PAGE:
("Est" = FCF growth rate estimated by Simply Wall St)
Present Value of 10-year Cash Flow (PVCF) = UK£5.0m
We now need to calculate the Terminal Value, which accounts for all the future cash flows after this ten year period. For a number of reasons a very conservative growth rate is used that cannot exceed that of a country's GDP growth. In this case we have used the 5-year average of the 10-year government bond yield (1.0%) to estimate future growth. In the same way as with the 10-year 'growth' period, we discount future cash flows to today's value, using a cost of equity of 8.7%.
Terminal Value (TV)= FCF2030 × (1 + g) ÷ (r – g) = UK£863k× (1 + 1.0%) ÷ (8.7%– 1.0%) = UK£11m
Present Value of Terminal Value (PVTV)= TV / (1 + r)10= UK£11m÷ ( 1 + 8.7%)10= UK£4.9m
The total value, or equity value, is then the sum of the present value of the future cash flows, which in this case is UK£9.9m. The last step is to then divide the equity value by the number of shares outstanding. Compared to the current share price of UK£0.1, the company appears around fair value at the time of writing. Valuations are imprecise instruments though, rather like a telescope - move a few degrees and end up in a different galaxy. Do keep this in mind.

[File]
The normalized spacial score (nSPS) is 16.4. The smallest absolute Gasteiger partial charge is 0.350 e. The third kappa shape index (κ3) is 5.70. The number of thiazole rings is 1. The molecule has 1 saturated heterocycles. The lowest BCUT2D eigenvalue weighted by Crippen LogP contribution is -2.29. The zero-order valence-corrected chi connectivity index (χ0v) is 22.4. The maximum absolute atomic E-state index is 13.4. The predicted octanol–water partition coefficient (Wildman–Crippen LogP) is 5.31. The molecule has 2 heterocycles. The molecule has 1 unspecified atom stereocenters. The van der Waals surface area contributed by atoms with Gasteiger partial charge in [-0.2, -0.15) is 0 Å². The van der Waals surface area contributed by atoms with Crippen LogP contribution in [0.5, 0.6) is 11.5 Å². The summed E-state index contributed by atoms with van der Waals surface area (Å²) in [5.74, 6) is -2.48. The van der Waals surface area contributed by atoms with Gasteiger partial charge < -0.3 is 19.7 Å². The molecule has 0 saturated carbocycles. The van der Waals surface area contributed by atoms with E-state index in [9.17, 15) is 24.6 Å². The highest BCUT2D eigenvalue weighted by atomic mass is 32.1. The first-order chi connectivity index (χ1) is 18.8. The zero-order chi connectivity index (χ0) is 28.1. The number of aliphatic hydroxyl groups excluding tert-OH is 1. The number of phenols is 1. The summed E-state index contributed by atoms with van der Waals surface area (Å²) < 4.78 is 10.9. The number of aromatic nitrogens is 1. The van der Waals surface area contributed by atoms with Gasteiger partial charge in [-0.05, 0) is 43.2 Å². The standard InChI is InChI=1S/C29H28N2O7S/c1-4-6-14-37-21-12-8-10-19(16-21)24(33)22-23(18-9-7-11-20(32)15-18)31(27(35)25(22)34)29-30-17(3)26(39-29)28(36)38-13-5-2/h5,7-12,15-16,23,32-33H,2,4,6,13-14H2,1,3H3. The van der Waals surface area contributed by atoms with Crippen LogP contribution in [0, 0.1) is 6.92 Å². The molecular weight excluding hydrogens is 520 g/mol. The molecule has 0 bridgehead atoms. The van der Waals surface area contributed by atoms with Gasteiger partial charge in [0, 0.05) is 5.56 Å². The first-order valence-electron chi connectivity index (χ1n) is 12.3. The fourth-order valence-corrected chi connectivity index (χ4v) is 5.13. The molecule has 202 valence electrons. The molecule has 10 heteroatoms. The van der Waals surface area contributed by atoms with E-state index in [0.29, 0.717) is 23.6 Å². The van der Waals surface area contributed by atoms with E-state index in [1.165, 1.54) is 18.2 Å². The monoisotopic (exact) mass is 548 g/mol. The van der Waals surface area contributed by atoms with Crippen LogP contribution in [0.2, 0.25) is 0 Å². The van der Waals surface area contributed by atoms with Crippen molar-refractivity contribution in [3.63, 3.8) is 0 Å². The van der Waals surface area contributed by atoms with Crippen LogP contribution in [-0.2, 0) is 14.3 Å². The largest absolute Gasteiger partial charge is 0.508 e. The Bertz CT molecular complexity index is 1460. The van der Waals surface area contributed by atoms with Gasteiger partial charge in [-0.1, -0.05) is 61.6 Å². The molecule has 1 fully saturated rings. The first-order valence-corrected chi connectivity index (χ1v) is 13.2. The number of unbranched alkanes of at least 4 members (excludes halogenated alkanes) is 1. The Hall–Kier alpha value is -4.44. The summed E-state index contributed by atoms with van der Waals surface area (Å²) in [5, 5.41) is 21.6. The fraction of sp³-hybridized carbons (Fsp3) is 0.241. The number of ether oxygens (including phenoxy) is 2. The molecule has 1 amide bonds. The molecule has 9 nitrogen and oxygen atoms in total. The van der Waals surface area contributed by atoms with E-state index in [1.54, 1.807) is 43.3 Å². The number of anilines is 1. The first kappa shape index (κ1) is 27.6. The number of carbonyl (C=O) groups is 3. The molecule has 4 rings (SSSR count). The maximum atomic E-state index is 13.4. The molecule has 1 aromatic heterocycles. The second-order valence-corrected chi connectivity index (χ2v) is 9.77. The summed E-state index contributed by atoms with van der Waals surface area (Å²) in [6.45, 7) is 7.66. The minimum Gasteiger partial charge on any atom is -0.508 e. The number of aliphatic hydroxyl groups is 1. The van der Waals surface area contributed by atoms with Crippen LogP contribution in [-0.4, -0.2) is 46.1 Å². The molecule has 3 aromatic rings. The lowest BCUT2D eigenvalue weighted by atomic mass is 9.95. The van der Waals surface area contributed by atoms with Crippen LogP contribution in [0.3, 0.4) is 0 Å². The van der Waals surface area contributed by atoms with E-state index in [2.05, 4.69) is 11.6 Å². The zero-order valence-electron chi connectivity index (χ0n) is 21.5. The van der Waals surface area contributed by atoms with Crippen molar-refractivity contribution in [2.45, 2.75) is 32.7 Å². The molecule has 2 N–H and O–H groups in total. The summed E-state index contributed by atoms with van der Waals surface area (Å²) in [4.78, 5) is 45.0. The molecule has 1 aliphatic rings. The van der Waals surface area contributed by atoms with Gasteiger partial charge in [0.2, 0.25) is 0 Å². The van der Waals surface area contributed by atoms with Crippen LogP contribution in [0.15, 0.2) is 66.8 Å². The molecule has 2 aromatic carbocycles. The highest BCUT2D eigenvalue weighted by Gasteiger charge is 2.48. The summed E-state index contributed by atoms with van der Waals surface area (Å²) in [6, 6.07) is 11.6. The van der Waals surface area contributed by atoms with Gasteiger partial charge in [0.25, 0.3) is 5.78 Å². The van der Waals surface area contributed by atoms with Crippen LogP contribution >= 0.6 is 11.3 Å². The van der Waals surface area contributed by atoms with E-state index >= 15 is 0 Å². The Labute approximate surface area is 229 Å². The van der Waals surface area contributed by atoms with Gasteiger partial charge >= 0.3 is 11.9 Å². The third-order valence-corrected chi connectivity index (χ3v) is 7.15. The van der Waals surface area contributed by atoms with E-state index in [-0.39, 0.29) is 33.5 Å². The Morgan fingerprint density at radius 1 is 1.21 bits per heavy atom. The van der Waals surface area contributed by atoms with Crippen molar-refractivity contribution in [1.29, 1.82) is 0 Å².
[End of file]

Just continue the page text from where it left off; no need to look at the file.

The calculation above is very dependent on two assumptions. The first is the discount rate and the other is the cash flows. If you don't agree with these result, have a go at the calculation yourself and play with the assumptions. The DCF also does not consider the possible cyclicality of an industry, or a company's future capital requirements, so it does not give a full picture of a company's potential performance. Given that we are looking at MobilityOne as potential shareholders, the cost of equity is used as the discount rate, rather than the cost of capital (or weighted average cost of capital, WACC) which accounts for debt. In this calculation we've used 8.7%, which is based on a levered beta of 1.101. Beta is a measure of a stock's volatility, compared to the market as a whole. We get our beta from the industry average beta of globally comparable companies, with an imposed limit between 0.8 and 2.0, which is a reasonable range for a stable business.